Hike 36 – A Stroll With Dynamites & Mosquitoes, April 9, 2010
You might recall that I had enjoyed a hike in February this year with my wife so much that I had vowed to give up long hikes if she’d join me on all my hikes. She prefers shorter hikes up to about 4 miles long. Today was my lucky day and we planned to hike together again.
Winter sunsets around the Bay Area are special and I wanted to hike at least once this year in the fading light. We picked a short section just over 4 miles long in Point Pinole Regional Shoreline in Richmond, California. At 6:15 PM, we pulled into the parking lot along Giant Highway. The temperature was a mild 69 degrees.
The plan was simple. We would hike the length of the Bay View Trail which faces west and goes up to the fishing pier and then turn back. This is a gentle walk with about 250 feet of total elevation change.
Unfortunately, the photographs from this hike won’t be able to tell the fascinating history of this park because few traces remain. But anyone interested in it should click this link to download a brochure that goes into more detail about the history of the park. Here’s a summary for your pleasure:
- This area was home to four different explosive manufacturers from 1880 to 1960 when the last operations shut down. Those companies were Safety Nitro Powder Company, Granite Powder, Giant Powder Company and Atlas Powder Company.
- About 2 billion pounds of dynamite were produced here during that period.
- Giant Powder apparently did not have a great track record with safety and was often forced to leave it’s former locations due to public outcry over large explosions. Their previous locations included a couple in San Francisco and one in Berkeley before they finally landed at Point Pinole.
- They renamed everything around with the Giant name including Giant Station, Giant Village, Giant Highway, Giant Park, etc.
- It was the only company in the U.S. licensed to use Alfred Noble’s patent for producing dynamite. Their competitors got around the patent by varying the formula enough to satisfy legal requirements.
- Atlas Powder bought out Giant Powder in 1915 but kept the name and significantly improved operational safety. Among the many changes they implemented, they also planted eucalyptus trees and constructed embankments around buildings to reduce the effects of accidental explosion on the surrounding areas.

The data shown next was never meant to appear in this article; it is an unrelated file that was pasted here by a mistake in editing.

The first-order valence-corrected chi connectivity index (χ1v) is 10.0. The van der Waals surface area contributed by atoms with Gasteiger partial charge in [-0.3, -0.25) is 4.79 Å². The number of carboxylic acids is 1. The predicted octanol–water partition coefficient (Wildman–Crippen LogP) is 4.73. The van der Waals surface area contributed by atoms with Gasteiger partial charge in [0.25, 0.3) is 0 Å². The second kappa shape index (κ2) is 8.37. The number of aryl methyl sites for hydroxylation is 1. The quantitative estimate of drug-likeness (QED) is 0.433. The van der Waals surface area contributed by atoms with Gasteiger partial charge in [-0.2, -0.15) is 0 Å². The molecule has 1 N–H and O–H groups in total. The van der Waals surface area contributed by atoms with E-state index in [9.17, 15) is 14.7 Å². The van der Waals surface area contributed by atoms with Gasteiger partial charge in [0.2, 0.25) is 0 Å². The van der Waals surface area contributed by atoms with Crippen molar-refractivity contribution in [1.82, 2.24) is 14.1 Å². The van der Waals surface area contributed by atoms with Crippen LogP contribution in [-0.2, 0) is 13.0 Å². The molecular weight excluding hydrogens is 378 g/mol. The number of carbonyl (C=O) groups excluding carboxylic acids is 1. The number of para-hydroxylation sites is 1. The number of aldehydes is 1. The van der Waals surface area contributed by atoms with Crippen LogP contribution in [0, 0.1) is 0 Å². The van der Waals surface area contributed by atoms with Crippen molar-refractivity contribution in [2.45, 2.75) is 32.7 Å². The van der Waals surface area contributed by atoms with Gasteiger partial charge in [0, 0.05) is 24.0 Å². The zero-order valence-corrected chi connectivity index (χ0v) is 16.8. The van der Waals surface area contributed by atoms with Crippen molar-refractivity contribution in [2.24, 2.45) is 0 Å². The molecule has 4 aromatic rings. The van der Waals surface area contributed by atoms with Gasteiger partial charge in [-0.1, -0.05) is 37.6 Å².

- The women that worked here during the second world war were know as “Dynamite Dorothy’s.” I had hiked very close to Rosie the Riveter Memorial a few weeks ago.
- New forms of munitions developed during the second world war eventually led to a decline in business for Atlas Powder which eventually shut down in 1960.
- In 1961, this was one of the sites considered for NASA’s Mission Control Center which was eventually located in Houston, Texas.
- The narrow-gauge railroad used here was sold for use at Disneyland.
- Bethlehem Steel purchased the property to build a large steel plant here but when the plans fell through, they sold the property to the East Bay Regional Park District.
Our hike began along an open meadow with views of Marin County and the bay. Soon we entered a eucalyptus grove and were attacked by thirsty mosquitoes. This is a rare occurrence in the Bay Area and we were not prepared for it. We were badly bitten by them on our faces and arms and had large welts that stayed on and hurt for days. These were the same eucalyptus trees planted by Atlas Powder Company to protect local residents from fallout of explosions.
Then we started encountering some other ghosts from the past. These were foundations and remnants of walls and embankments from the dynamite manufacturing facilities in this area, and the skeletal remains of old piers. We hiked up to the pier and saw the bluffs and beaches below us.
On our return journey, we noted that the water level had risen over a foot or more and the wooden posts in the bay were less exposed. Since we were intruding on their property, a squadron of mosquitoes escorted us back from the eucalyptus grove to the car. We got back to the parking lot minutes after 8 PM. The temperature had dropped down to 63 degrees.
Note: Most, if not all of the photographs posted here, were taken by my wife.
Here’s a map of the hike courtesy of Google Maps:
Here’s a link to a brochure and trail map from the East Bay Regional Park District website:
Here’s a slideshow of these and other photographs from the hike: